Let’s make a distinction between pre and postprocessors. Starting with preprocessors, my personal observation withthe use of many codes is that somehow the big gap between the person who develops the software and the person who is using the software is not recognised well enough. For developers (and for very experienced users) everything seems logical because every move seems a logical consequence of the former move. This is absolutely not the case for the novice user, or the occasional user. For a developer it is often an impossible task to make a code more ‘logical’, meaning paying attention to the way of working of the average customer. Hence, it is recommendable to ask a person who is familiar with computers and similar packages for comments very early in the design phase. The challenge for this person is to keep the familiar way of working and real ‘logical’ sequences separated. ‘Logical’ is between quotes because it is rather based on a common way of working for many years, like CTRL-C/V. I expect that some of these will become embedded in our genes somewhere in the future. In summary, the way of working of customers is pretty much different from the way of working of developers. Onto postprocessors. I am saying for years that the standard output, namely temperature and velocity fields, are of limited use when it comes to interpretation and, more importantly, directions for improvement. It is not sufficient for a designer to know that something is too hot, what he/she wants is to solve the problem. It is here where the computer may help, and I have a lot of ideas how to adapt the output in such a way designers would love. The new output parameters that Flotherm offers (the Bn and Sc numbers) are for sure a first step in this direction.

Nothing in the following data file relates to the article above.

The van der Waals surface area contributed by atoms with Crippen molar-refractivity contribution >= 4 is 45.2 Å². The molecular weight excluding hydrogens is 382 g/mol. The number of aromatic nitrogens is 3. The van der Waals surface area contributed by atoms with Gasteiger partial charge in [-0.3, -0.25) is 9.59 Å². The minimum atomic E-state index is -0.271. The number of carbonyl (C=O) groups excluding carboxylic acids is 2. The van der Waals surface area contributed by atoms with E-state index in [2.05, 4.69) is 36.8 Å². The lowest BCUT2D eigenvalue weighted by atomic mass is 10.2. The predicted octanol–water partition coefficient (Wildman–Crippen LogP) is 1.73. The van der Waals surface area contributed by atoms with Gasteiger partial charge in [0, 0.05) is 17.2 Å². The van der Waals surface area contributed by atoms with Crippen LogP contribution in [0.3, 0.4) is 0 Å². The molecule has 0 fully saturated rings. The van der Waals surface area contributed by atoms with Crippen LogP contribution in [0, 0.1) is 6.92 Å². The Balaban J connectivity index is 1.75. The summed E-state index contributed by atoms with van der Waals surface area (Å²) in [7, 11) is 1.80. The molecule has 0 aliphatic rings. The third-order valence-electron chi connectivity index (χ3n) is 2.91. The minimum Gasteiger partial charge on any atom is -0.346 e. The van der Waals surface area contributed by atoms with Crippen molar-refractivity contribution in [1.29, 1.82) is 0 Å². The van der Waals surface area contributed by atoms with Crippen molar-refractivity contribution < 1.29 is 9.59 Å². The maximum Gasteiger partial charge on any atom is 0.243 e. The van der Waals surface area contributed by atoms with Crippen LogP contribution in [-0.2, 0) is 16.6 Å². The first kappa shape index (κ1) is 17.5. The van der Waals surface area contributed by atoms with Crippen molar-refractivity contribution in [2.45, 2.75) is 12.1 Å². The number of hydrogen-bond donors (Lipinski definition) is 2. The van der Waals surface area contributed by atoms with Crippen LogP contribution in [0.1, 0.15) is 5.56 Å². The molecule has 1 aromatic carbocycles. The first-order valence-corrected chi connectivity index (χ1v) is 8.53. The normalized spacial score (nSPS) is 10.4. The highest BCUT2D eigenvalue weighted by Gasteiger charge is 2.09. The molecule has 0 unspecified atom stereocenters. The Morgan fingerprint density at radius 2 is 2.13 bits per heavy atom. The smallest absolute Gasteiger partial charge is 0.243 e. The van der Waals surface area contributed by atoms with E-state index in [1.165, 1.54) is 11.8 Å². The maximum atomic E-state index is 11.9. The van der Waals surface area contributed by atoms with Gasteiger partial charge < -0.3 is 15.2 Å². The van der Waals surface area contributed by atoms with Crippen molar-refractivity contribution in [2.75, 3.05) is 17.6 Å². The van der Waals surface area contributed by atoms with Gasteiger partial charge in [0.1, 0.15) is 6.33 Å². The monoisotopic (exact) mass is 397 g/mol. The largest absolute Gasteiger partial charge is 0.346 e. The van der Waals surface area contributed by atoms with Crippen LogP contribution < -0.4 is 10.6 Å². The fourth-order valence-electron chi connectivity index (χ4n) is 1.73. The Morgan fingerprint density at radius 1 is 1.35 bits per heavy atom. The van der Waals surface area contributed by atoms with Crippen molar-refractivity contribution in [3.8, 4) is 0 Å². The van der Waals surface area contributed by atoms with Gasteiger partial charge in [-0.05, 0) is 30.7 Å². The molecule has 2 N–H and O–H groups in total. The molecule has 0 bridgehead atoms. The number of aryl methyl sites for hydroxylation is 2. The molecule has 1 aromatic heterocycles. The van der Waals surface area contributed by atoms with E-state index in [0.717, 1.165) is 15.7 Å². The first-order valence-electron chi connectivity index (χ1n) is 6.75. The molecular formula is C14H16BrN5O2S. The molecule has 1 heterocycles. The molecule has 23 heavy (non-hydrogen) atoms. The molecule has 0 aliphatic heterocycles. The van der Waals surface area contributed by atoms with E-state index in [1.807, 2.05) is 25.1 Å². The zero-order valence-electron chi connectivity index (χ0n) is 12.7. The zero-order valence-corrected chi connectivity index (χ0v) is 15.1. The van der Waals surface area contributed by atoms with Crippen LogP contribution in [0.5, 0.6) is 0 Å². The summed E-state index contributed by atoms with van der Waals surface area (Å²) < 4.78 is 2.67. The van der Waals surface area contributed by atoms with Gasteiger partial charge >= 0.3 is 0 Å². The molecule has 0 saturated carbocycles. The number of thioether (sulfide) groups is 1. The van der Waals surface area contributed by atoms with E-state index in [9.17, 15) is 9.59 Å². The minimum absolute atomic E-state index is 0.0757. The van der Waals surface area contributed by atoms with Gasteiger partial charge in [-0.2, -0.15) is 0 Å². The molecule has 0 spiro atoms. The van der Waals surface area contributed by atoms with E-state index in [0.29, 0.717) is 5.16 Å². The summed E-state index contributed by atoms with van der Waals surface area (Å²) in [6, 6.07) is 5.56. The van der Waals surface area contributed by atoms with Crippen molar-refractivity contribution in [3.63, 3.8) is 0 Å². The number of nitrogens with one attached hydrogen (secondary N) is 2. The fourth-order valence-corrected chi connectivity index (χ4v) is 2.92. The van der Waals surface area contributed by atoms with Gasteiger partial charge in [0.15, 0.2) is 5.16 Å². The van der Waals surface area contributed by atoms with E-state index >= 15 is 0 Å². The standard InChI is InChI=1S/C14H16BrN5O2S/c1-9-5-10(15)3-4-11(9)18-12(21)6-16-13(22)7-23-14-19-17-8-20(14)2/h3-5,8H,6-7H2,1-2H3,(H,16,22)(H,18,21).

5) What question would you have liked me to ask and what would your answer have been?

Does heat transfer teaching at universities meet the demand of industries regarding cooling of electronics?